Lights, Camera, War is about an experienced journalist shatters the myth that today’s communications technology has an undue political influence, showing that throughout history new media technologies, from moveable type to the Internet, have blended with, but not radically changed, the way diplomacy works.
Praise for Lights, Camera, War
“This book, written by one of the country’s most experienced and thoughtful foreign policy journalists, explodes the myth that CNN and other news media have revolutionized the practice of diplomacy. Unlike much of the crystal-ball gazing concerning new information technologies, Johanna Neuman’s work is grounded in the careful study of history, where she finds that in previous technology revolutions, both diplomats and journalists have learned to get past the hype and adjust to new ways of doing business.”
Media Coverage of War APRIL 7, 2003
Ms. Neuman talked about her book Lights, Camera, War and about how the media was covering the war with Iraq. She also responded to viewer comments and questions.
From Publishers Weekly
The Gulf War was the first satellite-TV war, where viewers at home knew who was winning before the soldiers in the field did. The effects of satellite TV on world affairs may concern many, but not Neuman, foreign editor of USA Today, who writes that it “is a major check on government control of information” and, therefore, a major blow in favor of the people’s right to know. Neuman shows how the satellite compares with other inventions that changed history. First she looks at how the invention of the printing press helped fuel Martin Luther’s religious revolution. She finds that Samuel F.B. Morse’s development of the telegraph caused even more trauma than the power of satellite TV, because for the first time it brought events immediately to the people. She relates how the telegraph was used by journalists in the Civil War and how it fanned the Spanish-American War frenzy; the effect of the Zimmermann telegram on the U.S. entry into WWI; how Edward R. Murrow brought WWII “home” via radio; and how JFK used the “slowness” of television (as compared to the swiftness of satellites) to deliberate during the Cuban missile crisis. Neuman’s march through communication history is informative, a consummate study of the effect of communication on world events. Photos not seen by PW.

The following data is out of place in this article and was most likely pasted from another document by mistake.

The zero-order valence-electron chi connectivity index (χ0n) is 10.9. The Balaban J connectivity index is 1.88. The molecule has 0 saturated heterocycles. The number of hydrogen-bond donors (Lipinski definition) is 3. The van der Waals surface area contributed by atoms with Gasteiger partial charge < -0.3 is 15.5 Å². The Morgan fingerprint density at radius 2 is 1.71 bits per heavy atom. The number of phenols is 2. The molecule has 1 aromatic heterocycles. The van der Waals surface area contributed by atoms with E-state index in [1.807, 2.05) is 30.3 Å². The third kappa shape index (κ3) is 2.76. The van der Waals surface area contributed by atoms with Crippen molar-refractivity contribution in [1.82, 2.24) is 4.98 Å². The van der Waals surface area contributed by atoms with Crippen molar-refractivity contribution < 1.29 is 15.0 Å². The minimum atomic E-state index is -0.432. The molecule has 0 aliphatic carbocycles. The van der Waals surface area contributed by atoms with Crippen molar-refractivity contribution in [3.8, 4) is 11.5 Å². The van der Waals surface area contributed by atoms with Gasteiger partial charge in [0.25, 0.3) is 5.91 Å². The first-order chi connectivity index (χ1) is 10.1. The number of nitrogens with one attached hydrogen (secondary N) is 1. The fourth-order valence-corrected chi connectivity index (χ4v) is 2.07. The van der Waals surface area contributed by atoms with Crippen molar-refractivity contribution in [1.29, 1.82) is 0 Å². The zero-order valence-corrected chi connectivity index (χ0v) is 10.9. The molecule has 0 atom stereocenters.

Copyright 1995 Reed Business Information, Inc.
From Library Journal
For more than 500 years politicians and diplomats-and those who reported their actions and words-have viewed with alarm almost every aspect of technology’s advances: printing, telegraphy, photography, the telephone, film, radio, TV and its satellite transmission, and now the vast flow of knowledge in cyberspace. Neuman, foreign editor of USA Today and coauthor of the political mystery Knight and Day (LJ 5/1/95), agrees that each technological advance has sped up the processes of political leadership, diplomacy, and journalism. But her research has brought her to the conclusion that technology advances have not hampered good political leadership, good diplomacy, or good journalism nor, for that matter, the bad practitioners of those “arts.” In sum, with apologies to Marshall McLuhan, technology is not the message. Recommended for international affairs, media, and technology collections.
Chet Hagan, Berks Cty. P.L. System, Pa.
Copyright 1996 Reed Business Information, Inc
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